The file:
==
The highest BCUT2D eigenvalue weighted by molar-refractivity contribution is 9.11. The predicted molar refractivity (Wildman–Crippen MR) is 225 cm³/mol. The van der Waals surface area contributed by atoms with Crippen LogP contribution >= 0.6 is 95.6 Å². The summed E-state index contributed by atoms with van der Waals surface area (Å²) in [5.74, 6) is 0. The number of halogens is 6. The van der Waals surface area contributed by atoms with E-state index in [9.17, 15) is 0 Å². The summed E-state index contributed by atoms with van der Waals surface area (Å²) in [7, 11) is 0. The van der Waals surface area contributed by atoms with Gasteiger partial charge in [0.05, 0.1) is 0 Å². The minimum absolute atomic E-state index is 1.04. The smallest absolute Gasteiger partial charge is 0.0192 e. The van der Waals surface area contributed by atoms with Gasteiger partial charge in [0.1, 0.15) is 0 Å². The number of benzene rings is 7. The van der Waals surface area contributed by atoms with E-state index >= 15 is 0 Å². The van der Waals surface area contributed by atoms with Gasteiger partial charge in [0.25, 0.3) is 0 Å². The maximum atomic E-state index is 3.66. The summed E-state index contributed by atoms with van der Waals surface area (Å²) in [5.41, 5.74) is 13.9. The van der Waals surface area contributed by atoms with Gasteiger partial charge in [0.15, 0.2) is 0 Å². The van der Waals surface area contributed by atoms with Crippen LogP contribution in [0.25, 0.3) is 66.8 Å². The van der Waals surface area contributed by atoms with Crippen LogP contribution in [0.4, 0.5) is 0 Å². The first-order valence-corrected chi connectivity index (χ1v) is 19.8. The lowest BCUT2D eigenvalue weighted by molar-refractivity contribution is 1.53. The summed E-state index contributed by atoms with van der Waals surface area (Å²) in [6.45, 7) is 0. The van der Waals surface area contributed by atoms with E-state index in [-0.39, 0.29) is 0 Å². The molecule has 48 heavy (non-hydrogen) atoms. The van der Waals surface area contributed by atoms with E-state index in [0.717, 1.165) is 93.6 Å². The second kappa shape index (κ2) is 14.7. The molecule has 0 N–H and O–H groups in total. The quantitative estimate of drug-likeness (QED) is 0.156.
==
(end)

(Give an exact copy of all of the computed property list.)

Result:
The highest BCUT2D eigenvalue weighted by molar-refractivity contribution is 9.11. The predicted molar refractivity (Wildman–Crippen MR) is 225 cm³/mol. The van der Waals surface area contributed by atoms with Crippen LogP contribution >= 0.6 is 95.6 Å². The summed E-state index contributed by atoms with van der Waals surface area (Å²) in [5.74, 6) is 0. The number of halogens is 6. The van der Waals surface area contributed by atoms with E-state index in [9.17, 15) is 0 Å². The summed E-state index contributed by atoms with van der Waals surface area (Å²) in [7, 11) is 0. The van der Waals surface area contributed by atoms with Gasteiger partial charge in [0.05, 0.1) is 0 Å². The minimum absolute atomic E-state index is 1.04. The smallest absolute Gasteiger partial charge is 0.0192 e. The van der Waals surface area contributed by atoms with Gasteiger partial charge in [0.1, 0.15) is 0 Å². The number of benzene rings is 7. The van der Waals surface area contributed by atoms with E-state index >= 15 is 0 Å². The van der Waals surface area contributed by atoms with Gasteiger partial charge in [0.25, 0.3) is 0 Å². The maximum atomic E-state index is 3.66. The summed E-state index contributed by atoms with van der Waals surface area (Å²) in [5.41, 5.74) is 13.9. The van der Waals surface area contributed by atoms with Gasteiger partial charge in [0.15, 0.2) is 0 Å². The van der Waals surface area contributed by atoms with Crippen LogP contribution in [0.25, 0.3) is 66.8 Å². The van der Waals surface area contributed by atoms with Crippen LogP contribution in [0.4, 0.5) is 0 Å². The first-order valence-corrected chi connectivity index (χ1v) is 19.8. The lowest BCUT2D eigenvalue weighted by molar-refractivity contribution is 1.53. The summed E-state index contributed by atoms with van der Waals surface area (Å²) in [6.45, 7) is 0. The van der Waals surface area contributed by atoms with E-state index in [-0.39, 0.29) is 0 Å². The molecule has 48 heavy (non-hydrogen) atoms. The van der Waals surface area contributed by atoms with E-state index in [0.717, 1.165) is 93.6 Å². The second kappa shape index (κ2) is 14.7. The molecule has 0 N–H and O–H groups in total. The quantitative estimate of drug-likeness (QED) is 0.156.